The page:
Across the former Yugoslavia, ethnic Serbs vented their anger again Thursday at the declaration of independence by Kosovo. In the Serb capital, Belgrade, analysts said they worried that the protests could escalate into a silencing of opposition and pro-Western political forces, as seen in the Slobodan Milosevic era. Above, police at a Serbia-Kosovo border crossing confront angry protesters.
Kenya's government said it has agreed in principle to a power-sharing solution to the ongoing political crisis that would result in creation of a prime ministership. But negotiators for President Mwai Kibaki and opposition leader Raila Odinga were still discussing how the post would be filled and what its responsibilities would be. Odinga is considered virtually certain to fill the role, although he has accused Kibaki of reneging on a pledge to give it to him in exchange for his support in the presidential election of 2002.
A declaration by Moqtada al-Sadr to be read at Friday prayers is expected to extend the cease-fire between his militant followers and US and Iraqi forces, sources close to the radical Shiite cleric said. They said the extension likely would be for another six months.
Despite the bitter cold, an estimated 25,000 protesters gathered in a public square in Armenia's capital for a second straight day, calling on authorities to annul the presidential election and schedule a new one. The supporters of defeated candidate Levon Ter-Petrosian claimed their poll-watchers had been the target of violence and vowed to protest "nonstop ... until we win." Elections officials said Ter-Petrosian won 21.5 percent of the vote, compared with just under 53 percent for Prime Minister Serge Sarkisian.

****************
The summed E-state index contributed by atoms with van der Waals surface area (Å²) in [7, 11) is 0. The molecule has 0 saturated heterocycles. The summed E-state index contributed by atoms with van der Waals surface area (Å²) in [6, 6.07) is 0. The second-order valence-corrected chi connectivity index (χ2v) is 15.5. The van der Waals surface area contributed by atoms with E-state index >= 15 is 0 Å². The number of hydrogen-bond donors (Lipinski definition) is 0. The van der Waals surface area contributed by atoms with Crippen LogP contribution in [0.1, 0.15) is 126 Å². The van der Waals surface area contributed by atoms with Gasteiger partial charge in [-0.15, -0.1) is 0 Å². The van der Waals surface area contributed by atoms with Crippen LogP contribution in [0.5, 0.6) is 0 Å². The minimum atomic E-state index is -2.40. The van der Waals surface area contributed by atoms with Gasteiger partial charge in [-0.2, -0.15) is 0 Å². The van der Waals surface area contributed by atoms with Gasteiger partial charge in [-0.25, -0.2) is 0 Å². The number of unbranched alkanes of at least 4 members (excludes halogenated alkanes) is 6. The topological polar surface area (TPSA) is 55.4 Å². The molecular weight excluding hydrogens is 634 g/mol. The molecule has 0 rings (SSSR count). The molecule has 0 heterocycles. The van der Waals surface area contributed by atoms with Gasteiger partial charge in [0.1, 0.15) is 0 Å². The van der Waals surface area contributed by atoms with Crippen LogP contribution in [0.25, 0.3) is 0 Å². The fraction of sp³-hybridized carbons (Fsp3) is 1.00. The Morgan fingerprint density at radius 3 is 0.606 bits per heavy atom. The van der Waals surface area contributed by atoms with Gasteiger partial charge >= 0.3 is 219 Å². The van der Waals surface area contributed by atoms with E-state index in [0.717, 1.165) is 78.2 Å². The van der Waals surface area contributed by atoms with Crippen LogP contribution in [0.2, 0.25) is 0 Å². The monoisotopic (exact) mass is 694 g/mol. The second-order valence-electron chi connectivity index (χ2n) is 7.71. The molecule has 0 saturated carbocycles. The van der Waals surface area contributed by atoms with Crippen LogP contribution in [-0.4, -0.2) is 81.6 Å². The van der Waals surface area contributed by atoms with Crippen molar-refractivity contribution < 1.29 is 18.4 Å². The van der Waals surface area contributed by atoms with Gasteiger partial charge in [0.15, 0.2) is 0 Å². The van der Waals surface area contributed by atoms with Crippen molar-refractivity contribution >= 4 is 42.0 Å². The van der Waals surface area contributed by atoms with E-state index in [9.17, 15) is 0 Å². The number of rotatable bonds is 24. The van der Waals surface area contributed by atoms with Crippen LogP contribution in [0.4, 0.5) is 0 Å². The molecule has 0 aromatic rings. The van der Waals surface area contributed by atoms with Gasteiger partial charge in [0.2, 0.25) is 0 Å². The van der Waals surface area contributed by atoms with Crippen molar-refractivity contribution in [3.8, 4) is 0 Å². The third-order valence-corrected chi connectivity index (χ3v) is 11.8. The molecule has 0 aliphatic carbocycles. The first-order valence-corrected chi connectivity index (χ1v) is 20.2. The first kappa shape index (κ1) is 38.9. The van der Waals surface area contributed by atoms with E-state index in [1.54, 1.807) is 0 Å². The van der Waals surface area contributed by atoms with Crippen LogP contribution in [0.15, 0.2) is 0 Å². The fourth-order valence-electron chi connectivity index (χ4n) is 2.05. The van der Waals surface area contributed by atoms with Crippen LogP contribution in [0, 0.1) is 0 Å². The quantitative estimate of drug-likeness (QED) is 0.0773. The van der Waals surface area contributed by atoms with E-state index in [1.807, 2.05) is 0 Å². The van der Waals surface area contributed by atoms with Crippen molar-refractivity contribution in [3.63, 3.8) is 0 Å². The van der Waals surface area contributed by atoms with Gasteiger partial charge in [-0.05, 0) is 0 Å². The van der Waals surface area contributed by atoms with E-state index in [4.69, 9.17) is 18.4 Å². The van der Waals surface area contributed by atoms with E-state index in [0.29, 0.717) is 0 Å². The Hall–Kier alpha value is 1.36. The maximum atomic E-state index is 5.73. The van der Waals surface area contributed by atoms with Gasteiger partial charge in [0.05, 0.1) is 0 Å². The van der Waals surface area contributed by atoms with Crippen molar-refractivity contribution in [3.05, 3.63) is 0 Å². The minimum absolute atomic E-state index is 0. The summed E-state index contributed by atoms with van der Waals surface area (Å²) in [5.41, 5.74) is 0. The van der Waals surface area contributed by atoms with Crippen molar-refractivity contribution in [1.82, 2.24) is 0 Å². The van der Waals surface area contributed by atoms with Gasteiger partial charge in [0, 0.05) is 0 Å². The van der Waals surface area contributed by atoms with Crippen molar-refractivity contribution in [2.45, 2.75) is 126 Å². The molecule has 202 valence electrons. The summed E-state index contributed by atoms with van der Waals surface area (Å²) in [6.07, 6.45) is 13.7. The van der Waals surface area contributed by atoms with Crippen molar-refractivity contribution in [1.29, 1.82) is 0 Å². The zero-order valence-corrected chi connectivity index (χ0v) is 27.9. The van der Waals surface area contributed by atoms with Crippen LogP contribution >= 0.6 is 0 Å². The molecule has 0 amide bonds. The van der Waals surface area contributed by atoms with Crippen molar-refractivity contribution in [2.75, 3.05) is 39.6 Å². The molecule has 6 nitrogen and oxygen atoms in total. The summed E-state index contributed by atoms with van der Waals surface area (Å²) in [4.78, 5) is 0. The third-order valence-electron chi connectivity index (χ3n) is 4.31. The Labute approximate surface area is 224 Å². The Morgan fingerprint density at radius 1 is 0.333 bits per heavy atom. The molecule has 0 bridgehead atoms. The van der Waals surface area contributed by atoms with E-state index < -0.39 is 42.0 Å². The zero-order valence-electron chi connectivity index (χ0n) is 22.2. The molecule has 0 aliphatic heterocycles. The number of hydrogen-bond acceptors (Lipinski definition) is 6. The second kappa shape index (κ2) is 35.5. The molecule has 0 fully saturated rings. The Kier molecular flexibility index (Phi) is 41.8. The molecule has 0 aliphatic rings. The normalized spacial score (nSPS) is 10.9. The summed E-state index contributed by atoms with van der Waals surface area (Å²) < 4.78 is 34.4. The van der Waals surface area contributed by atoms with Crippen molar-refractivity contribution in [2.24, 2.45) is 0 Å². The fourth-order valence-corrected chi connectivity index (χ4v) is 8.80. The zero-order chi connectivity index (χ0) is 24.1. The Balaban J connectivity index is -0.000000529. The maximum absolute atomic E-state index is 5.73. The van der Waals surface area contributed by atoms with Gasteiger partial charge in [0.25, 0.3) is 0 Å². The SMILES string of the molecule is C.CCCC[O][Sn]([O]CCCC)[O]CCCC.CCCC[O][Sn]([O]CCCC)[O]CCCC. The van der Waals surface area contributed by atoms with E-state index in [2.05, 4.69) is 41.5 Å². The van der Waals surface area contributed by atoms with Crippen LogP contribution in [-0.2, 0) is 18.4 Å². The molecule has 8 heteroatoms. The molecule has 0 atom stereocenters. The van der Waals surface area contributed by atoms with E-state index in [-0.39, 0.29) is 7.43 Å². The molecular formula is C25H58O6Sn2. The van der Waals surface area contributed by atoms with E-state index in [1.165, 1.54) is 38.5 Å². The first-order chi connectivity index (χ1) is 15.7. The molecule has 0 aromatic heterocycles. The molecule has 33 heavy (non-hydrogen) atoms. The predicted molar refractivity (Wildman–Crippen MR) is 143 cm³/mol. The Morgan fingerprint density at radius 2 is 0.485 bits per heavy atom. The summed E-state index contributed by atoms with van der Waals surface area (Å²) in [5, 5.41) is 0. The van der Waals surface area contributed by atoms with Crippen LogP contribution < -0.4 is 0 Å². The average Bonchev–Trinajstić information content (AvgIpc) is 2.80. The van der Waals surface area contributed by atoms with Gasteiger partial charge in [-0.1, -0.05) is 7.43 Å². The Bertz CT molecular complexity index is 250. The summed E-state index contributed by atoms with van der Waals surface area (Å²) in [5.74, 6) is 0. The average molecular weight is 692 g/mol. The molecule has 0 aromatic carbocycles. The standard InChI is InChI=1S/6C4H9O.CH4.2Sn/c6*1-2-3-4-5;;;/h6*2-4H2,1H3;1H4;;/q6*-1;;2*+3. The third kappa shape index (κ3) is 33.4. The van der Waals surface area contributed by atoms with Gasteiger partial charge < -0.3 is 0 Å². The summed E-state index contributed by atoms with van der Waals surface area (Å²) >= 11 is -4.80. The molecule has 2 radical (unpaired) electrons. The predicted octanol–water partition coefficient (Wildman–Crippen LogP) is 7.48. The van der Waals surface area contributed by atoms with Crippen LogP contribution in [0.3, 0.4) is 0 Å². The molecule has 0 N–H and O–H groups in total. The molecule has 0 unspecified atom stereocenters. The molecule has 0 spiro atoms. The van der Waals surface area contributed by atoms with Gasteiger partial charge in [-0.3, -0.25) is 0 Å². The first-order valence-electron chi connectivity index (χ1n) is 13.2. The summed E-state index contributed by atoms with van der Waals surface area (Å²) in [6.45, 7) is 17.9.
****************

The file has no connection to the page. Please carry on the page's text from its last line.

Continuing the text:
Apologizing for its previous denials, the British government said US intelligence agents had used its territory to transport terrorist suspects following the 2001 attacks on New York and Washington. CIA Director Michael Hayden also acknowledged that on two occasions planes carrying suspects had landed on the Indian Ocean island of Diego Garcia for refueling. "It lasted just a short time, but it happened," Hayden said. British Defense Secretary David Miliband said he was "very sorry, indeed" to have to correct the earlier denials.
Another member of the US armed forces was being investigated for an alleged sexual assault on Okinawa, a week after a marine was arrested on rape charges and less than a day after 45,000 military personnel, their dependants, and civilian support staff were restricted to base. The soldier is accused of attacking a Filipina at a hotel. An Army spokesman would not discuss details of the latest incident but pledged full cooperation with local authorities.
Severely wounded President Jose Ramos-Horta of East Timor met with members of his family Thursday for the first time since his attempted assassination, and witnesses said he sought "reassurance that everyone is well" in the fledgling nation. Horta may be kept in intensive care in a Darwin, Australia, hospital for "several weeks," doctors said. But they expected him "to make a full recovery."
Seismologists played down the potential for damage from aftershocks after the strongest earthquake in Norwegian history struck early Thursday. The magnitude-6.2 quake was centered at sea off the sparsely populated Svalbard islands. There were no reports of casualties. One of the islands is the home of a new international seed vault.
Despite the recommendations in a commissioned report on the impact of climate change, Australia won't seek to cut carbon emissions by more than 60 percent over the next four decades, a senior government official said Thursday. The report is being prepared at the request of new Prime Minister Kevin Rudd by a noted economist. Environmental groups have welcomed Prof. Ross Garnaut's findings, but the 60 percent goal will not be "extended," the Climate Change Ministry said.